• Reign of the Seven Spellblades. The faculty as a rule rarely intervene in student life, so the student council has to fill the gap. They're empowered to mete out discipline for attacking or endangering other students outside of the dueling rules, and are able to initiate curfews in the event of labyrinth incidents—and under Alvin Godfrey's presidency, they very much do: "Encore" shows them punishing Miligan for breaking the curfew in volume 3 by hanging her over a cauldron into which they toss ingredients to torment her with the fumes. They also exercise a lot of soft power over the general student culture: Kimberly used to be even crazier before the Campus Watch rose to power.
  • Schooled in Magic: Emily wonders if the Quarrel (student society) she joins at Mountaintop serves as this, given how many members come from powerful families.
  • In Son of Interflux, Simon Irving, as student council treasurer, is able to use school funds to purchase land and, through various means, lead a surprisingly-effective student protest against the eponymous company.
  • Strawberry Panic! takes this one and runs with it: the setting involves a complex three-schools-in-one situation, and the student councils and their goings-on are given a great deal of ceremony, and the members are treated like royalty, with just getting to see the Etoile (the one who is above the three Student Council Presidents) up close being a longtime dream of many students. When power struggles happen, it is Not Pretty, in a way that's much darker than the show's usual lighthearted tone.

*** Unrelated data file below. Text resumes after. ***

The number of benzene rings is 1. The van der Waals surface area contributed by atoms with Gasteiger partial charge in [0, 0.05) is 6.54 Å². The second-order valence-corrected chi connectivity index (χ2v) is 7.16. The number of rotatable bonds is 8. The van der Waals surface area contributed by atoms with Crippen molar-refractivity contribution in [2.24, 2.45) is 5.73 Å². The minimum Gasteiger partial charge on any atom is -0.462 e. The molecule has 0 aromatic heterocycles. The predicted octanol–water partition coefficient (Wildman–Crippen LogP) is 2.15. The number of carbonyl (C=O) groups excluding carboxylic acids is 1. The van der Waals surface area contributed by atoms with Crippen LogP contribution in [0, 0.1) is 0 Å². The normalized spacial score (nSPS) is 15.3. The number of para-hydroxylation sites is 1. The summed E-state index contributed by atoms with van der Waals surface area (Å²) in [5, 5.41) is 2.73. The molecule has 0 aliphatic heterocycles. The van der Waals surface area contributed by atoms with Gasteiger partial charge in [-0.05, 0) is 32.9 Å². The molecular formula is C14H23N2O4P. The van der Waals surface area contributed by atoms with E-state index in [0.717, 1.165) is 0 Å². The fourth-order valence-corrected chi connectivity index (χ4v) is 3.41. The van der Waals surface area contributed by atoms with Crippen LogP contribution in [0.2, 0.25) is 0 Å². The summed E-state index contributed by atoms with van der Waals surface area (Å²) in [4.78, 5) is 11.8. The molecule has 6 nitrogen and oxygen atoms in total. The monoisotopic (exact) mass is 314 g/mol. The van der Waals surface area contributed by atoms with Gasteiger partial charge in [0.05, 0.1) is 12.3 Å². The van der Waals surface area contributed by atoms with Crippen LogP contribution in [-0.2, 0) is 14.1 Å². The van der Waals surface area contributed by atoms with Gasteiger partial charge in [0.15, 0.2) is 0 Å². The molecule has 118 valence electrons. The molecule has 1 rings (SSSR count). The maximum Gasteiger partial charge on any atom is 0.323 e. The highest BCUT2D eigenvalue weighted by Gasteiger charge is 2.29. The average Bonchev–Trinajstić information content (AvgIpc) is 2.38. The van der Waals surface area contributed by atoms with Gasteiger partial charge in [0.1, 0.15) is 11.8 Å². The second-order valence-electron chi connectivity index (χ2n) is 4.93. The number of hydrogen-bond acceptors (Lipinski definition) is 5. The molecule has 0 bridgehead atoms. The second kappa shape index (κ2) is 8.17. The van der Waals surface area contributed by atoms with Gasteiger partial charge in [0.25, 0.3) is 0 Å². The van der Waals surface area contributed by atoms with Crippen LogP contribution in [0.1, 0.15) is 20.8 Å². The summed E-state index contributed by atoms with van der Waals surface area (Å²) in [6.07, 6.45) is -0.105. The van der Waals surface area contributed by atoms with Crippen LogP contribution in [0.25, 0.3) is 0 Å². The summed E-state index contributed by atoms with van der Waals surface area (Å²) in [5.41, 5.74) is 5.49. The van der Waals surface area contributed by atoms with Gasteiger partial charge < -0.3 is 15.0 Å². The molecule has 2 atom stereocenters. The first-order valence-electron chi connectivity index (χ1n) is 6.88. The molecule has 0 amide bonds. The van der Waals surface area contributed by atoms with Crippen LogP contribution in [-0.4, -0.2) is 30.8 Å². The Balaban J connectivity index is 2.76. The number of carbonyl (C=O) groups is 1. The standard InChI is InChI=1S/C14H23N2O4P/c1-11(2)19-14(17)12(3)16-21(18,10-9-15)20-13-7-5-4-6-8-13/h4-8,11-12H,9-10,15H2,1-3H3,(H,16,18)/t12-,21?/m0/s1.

• One of these types of Student Councils appears to be the focus of Student Council's Discretion, though they tend to get distracted by Conversational Troping so often it's a wonder they get anything done.
  • Toradora! plays with and ultimately subverts the trope. The Student Council President Sumire certainly acts like she's absurdly powerful, as she likes to address and bark orders to the student body through a bullhorn and approaches everything about the council with utmost seriousness. But the council itself doesn't have much more power than you'd expect them to have, i.e. planning school events and volunteer activities, and the students in general aren't particularly intimidated by them (indeed, Taiga openly snarks at Sumire during assemblies). It's shown to be Serious Business for those involved, though, especially Sumire and her vice president/successor Yuusaku.